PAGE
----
The €12m Men and Their Free Transfers to Zenit

Rostov's homefield Olimp-2 before last season's Europa League game against Manchester United. Photo: Danny Armstrong/RFN

Rostov’s homefield Olimp-2 before last season’s Europa League game against Manchester United. Photo: Danny Armstrong/RFN

€7 million and €5 million. That, according to Transfermarkt, is the value of Dmitry Poloz and Aleksandr Erokhin. Of course, this is an underestimation given the circumstances on the Russian market. Two Russian internationals, who have just finished the season of their careers with FC Rostov, with two more years left of their contract can’t cost that little, given the limit on foreign players and the lack of quality players with Russian passport.

Nevertheless, there is only one club in the country that can afford to buy such players, Gazprom backed Zenit St. Petersburg, who currently have their treasure chest filled with gold after selling both Axel Witsel and Hulk to Chinese clubs within the last year. In recent years, the Blue-White-Sky Blues have been known for buying the stars of the other Premier League teams, such as Danny, Vladimir Bystrov, Artem Dzyuba, Yury Zhirkov and Aleksandr Kokorin, who all came from some of their fiercest rivals. It is natural that they wanted to take advantage of FC Rostov’s financial issues, and bring in some of the key players of the team that beat Bayern Munich.

Therefore, one wouldn’t be surprised to hear about a total figure of around €20 million, or perhaps at least €15 million. But how much did Zenit really pay for these two Rostov stars? Zero million euros. Nothing.

The same amount Rostov received for goalkeepers Soslan Dzhanaev, who is a Russian international and conceded nine goals in 13 matches last season, and Nikita Medvedev, who broke the record of the longest spell of consecutive minutes in the Premier League without conceding a goal. Christian Noboa, Zenit’s first signing this summer, also joined them from Rostov for nothing.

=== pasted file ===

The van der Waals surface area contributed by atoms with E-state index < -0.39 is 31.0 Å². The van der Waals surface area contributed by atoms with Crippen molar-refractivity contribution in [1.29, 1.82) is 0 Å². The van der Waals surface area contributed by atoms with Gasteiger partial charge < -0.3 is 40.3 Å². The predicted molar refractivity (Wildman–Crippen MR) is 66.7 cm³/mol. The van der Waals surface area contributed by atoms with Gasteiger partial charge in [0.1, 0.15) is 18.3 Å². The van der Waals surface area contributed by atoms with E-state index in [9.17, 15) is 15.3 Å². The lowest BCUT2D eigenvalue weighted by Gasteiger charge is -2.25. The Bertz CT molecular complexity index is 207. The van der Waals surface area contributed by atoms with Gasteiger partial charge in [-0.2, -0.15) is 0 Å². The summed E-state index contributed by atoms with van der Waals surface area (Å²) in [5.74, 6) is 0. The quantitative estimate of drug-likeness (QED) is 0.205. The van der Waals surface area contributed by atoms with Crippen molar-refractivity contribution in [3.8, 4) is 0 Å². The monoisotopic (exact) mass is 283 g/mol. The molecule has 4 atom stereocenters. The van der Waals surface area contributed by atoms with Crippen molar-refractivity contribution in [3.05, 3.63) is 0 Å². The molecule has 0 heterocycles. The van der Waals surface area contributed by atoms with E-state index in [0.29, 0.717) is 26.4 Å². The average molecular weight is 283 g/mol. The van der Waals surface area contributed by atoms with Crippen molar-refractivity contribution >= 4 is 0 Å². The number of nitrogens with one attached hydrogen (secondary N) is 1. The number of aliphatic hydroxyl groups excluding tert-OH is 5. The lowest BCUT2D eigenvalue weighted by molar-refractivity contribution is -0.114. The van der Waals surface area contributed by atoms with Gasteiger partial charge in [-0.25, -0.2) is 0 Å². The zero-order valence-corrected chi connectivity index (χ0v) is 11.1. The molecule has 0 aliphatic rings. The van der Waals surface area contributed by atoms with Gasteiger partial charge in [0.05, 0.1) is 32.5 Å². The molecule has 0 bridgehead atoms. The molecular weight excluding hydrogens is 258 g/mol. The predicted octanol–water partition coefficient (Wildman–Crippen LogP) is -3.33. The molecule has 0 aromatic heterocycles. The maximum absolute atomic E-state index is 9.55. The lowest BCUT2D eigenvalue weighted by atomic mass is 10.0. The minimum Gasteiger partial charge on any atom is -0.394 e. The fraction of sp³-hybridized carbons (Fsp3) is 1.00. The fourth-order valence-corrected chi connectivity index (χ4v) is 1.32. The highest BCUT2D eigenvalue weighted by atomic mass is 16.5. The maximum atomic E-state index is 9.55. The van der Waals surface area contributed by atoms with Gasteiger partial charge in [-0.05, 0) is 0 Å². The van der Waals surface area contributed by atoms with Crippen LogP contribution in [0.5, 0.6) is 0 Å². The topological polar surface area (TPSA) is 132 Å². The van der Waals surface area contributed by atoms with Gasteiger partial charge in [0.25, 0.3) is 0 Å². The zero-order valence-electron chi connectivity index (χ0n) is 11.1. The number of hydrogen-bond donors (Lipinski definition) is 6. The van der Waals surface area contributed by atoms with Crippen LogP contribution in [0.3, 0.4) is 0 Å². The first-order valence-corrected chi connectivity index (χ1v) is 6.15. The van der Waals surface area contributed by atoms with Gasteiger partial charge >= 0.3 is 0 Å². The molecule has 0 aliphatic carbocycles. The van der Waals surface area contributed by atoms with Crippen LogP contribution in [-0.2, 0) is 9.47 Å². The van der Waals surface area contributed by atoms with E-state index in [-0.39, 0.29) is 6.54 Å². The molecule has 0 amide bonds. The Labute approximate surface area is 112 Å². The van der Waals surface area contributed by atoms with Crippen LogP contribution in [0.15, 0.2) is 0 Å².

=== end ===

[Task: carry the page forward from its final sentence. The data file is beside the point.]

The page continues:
The contracts of the last three players all expired, and they probably didn’t believe in the prospects of the team without head coach Kurban Berdyev, who has returned to Rubin Kazan. But neither Poloz nor Erokhin were free agents.

To find out, why the latter suddenly moved away for free, one has to dive into the mud of the Russian football world. Asked about his contract situation at Rostov after he joined Zenit, Poloz said: “In the current situation, this fact doesn’t matter much. Let’s put an end to this issue.”

Curiously enough, this is not the first time players move from Rostov to Zenit for free or next to nothing. Last summer, Ivan Novoseltsev, another Russian international, moved to Zenit for just €120,000. A ridiculously low price for one of the best Russian defenders, but Rostov still seemed happy about it. Someone who wasn’t happy though was Viktor Zakharov, Novoseltsev’s first coach. His football school was entitled to 1 percent of the transfer sum, and like everybody else he was expecting it to be around €10 million, which would grant him €100,000, but instead, he received only €1,000.

Apart from Zahkarov though, who cares? Poloz and Erokhin both got the opportunity to play for a bigger club and earn more money. Perhaps they used buy-out options, like it was rumoured Novoseltsev did a year ago. Surely, any player who is moving to a club on the edge of bankruptcy should insist on getting a clause like this in his contract. As for Rostov, they managed to pay off all debts to their current and previous players shortly after the pair left the club, and the fans, they should probably just be happy that their club is still alive, which is a rare thing in Russian football. Meanwhile, Zenit got two quality players at bargain prices, which helps them avoid problems with UEFA and their Financial Fair Play regulations, which is always a problem for Russian teams. All parties seems to benefit from such deals. Well, almost all.

Author: Ilya Sokolov

I became interested in football after the 1998 World Cup. Despite my dad wanting me to support Dynamo, I chose Lokomotiv (the name sounded great) and soon saw the team win the league for the first time in its history. Besides Loko, I also like watching Amateur League games in Moscow and its suburbs.

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